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First They Took Rome

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Hardback
Published: September 2020
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Author: David Broder
Category: /
BIC Subject: Philosophy: aesthetics
Published By: Bloomsbury
 
Published: 01-Sep-2020
Format: Hardback, 192 pages, 0x0mm
ISBN: 9781786637611
Stock Code: 6637611
Product Description
 
It is difficult for Italians to have much faith in the future. The last Labour Minister said it was a good thing if young people emigrated, to stop them 'getting under our feet'; one recent Prime Minister said that young Italians should not invest their hopes in securing a stable job, for that would be 'boring', anyway.
Examining Italy's history since the end of the Cold War, Italy is the Future argues that its dismal situation should not be understood in terms of a stereotyped narrative of Italian chaos or backwardness. In a country that could once boast Europe's strongest Left, Italy today epitomises the crisis of democracy in the West.
The scandals of Silvio Berlusconi's rule, the pervasive corruption of public life and sky-high youth unemployment are indicators of a particularly sick society. Yet what is also apparent is the difficulty of any new force emerging to renew Italy's institutions, as its atomised citizens lose hope in political change.
What has broken apart in Italy is not just its once-mighty Left but the very bases of social solidarity. The parties of the 1990s and 2000s directly express the social demolition wrought by neoliberalism, as isolated and endangered individuals face the consequences of the crisis alone. Not this or that political party, but public life itself, is in full-scale collapseIt is difficult for Italians to have much faith in the future. The last Labour Minister said it was a good thing if young people emigrated, to stop them 'getting under our feet'; one recent Prime Minister said that young Italians should not invest their hopes in securing a stable job, for that would be 'boring', anyway.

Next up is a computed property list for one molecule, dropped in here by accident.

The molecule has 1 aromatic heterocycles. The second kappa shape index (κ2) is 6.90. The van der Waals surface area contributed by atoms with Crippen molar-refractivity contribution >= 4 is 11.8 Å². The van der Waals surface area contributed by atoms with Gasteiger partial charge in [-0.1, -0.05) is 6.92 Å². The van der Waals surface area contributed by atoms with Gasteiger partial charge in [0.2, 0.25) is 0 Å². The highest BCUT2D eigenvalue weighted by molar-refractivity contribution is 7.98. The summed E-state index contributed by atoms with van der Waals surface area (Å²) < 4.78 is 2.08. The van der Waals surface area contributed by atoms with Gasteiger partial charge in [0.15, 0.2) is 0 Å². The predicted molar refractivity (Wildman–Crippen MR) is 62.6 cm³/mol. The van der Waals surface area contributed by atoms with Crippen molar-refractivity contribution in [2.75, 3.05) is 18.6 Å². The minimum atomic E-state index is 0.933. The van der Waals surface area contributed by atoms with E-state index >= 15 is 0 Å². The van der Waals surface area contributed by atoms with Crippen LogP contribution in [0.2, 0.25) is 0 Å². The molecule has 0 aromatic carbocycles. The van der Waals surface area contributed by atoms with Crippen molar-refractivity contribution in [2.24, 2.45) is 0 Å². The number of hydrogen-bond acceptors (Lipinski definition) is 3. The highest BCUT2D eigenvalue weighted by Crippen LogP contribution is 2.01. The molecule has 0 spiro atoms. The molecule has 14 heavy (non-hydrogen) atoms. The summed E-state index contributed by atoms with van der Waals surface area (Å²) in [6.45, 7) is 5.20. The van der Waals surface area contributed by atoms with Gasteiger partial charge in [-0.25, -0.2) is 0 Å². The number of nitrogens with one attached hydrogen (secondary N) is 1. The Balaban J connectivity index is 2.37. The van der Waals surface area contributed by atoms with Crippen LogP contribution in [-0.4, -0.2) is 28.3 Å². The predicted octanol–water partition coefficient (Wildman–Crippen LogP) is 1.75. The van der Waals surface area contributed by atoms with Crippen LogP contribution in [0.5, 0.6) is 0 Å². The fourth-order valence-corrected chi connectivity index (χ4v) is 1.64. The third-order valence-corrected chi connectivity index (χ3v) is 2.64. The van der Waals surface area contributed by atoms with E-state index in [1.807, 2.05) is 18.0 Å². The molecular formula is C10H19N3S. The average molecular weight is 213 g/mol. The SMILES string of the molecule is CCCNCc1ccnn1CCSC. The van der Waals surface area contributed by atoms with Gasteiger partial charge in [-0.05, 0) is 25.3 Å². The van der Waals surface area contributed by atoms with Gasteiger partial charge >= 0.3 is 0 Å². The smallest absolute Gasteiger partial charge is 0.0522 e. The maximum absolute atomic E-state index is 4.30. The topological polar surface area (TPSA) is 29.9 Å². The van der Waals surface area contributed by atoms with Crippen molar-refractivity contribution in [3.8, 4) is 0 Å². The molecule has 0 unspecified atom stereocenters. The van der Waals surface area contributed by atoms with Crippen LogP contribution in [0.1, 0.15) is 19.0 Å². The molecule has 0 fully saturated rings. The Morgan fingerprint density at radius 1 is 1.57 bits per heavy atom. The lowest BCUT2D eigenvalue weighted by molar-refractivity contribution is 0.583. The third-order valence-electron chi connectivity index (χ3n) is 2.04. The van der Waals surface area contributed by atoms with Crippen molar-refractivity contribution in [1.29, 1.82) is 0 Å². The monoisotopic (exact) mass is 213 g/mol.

Examining Italy's history since the end of the Cold War, Italy is the Future argues that its dismal situation should not be understood in terms of a stereotyped narrative of Italian chaos or backwardness. In a country that could once boast Europe's strongest Left, Italy today epitomises the crisis of democracy in the West.
The scandals of Silvio Berlusconi's rule, the pervasive corruption of public life and sky-high youth unemployment are indicators of a particularly sick society. Yet what is also apparent is the difficulty of any new force emerging to renew Italy's institutions, as its atomised citizens lose hope in political change.
What has broken apart in Italy is not just its once-mighty Left but the very bases of social solidarity. The parties of the 1990s and 2000s directly express the social demolition wrought by neoliberalism, as isolated and endangered individuals face the consequences of the crisis alone. Not this or that political party, but public life itself, is in full-scale collapse
David Broder is a Rome-based writer and translator. He is a contributing editor for Jacobin magazine and regularly writes on Italian politics for publications including Internazionale.